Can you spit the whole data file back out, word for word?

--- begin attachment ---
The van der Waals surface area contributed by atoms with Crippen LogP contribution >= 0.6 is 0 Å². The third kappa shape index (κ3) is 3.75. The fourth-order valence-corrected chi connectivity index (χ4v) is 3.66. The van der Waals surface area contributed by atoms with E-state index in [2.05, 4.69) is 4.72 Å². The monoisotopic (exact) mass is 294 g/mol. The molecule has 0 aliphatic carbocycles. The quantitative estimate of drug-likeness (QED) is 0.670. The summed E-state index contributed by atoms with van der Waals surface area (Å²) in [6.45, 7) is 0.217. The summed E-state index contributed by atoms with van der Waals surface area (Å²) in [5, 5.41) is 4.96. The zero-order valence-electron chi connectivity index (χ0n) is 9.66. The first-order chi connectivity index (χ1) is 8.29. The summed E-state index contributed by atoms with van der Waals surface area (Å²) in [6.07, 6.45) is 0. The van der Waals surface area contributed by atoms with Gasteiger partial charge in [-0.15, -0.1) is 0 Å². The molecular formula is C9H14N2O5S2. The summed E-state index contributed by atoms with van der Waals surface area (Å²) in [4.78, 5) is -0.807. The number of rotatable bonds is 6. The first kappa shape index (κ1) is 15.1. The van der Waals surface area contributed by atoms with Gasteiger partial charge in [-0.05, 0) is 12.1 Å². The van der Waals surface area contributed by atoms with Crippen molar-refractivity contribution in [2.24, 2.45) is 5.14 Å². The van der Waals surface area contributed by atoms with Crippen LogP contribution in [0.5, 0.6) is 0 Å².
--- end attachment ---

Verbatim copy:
The van der Waals surface area contributed by atoms with Crippen LogP contribution >= 0.6 is 0 Å². The third kappa shape index (κ3) is 3.75. The fourth-order valence-corrected chi connectivity index (χ4v) is 3.66. The van der Waals surface area contributed by atoms with E-state index in [2.05, 4.69) is 4.72 Å². The monoisotopic (exact) mass is 294 g/mol. The molecule has 0 aliphatic carbocycles. The quantitative estimate of drug-likeness (QED) is 0.670. The summed E-state index contributed by atoms with van der Waals surface area (Å²) in [6.45, 7) is 0.217. The summed E-state index contributed by atoms with van der Waals surface area (Å²) in [5, 5.41) is 4.96. The zero-order valence-electron chi connectivity index (χ0n) is 9.66. The first-order chi connectivity index (χ1) is 8.29. The summed E-state index contributed by atoms with van der Waals surface area (Å²) in [6.07, 6.45) is 0. The van der Waals surface area contributed by atoms with Gasteiger partial charge in [-0.15, -0.1) is 0 Å². The molecular formula is C9H14N2O5S2. The summed E-state index contributed by atoms with van der Waals surface area (Å²) in [4.78, 5) is -0.807. The number of rotatable bonds is 6. The first kappa shape index (κ1) is 15.1. The van der Waals surface area contributed by atoms with Gasteiger partial charge in [-0.05, 0) is 12.1 Å². The van der Waals surface area contributed by atoms with Crippen molar-refractivity contribution in [2.24, 2.45) is 5.14 Å². The van der Waals surface area contributed by atoms with Crippen LogP contribution in [0.5, 0.6) is 0 Å².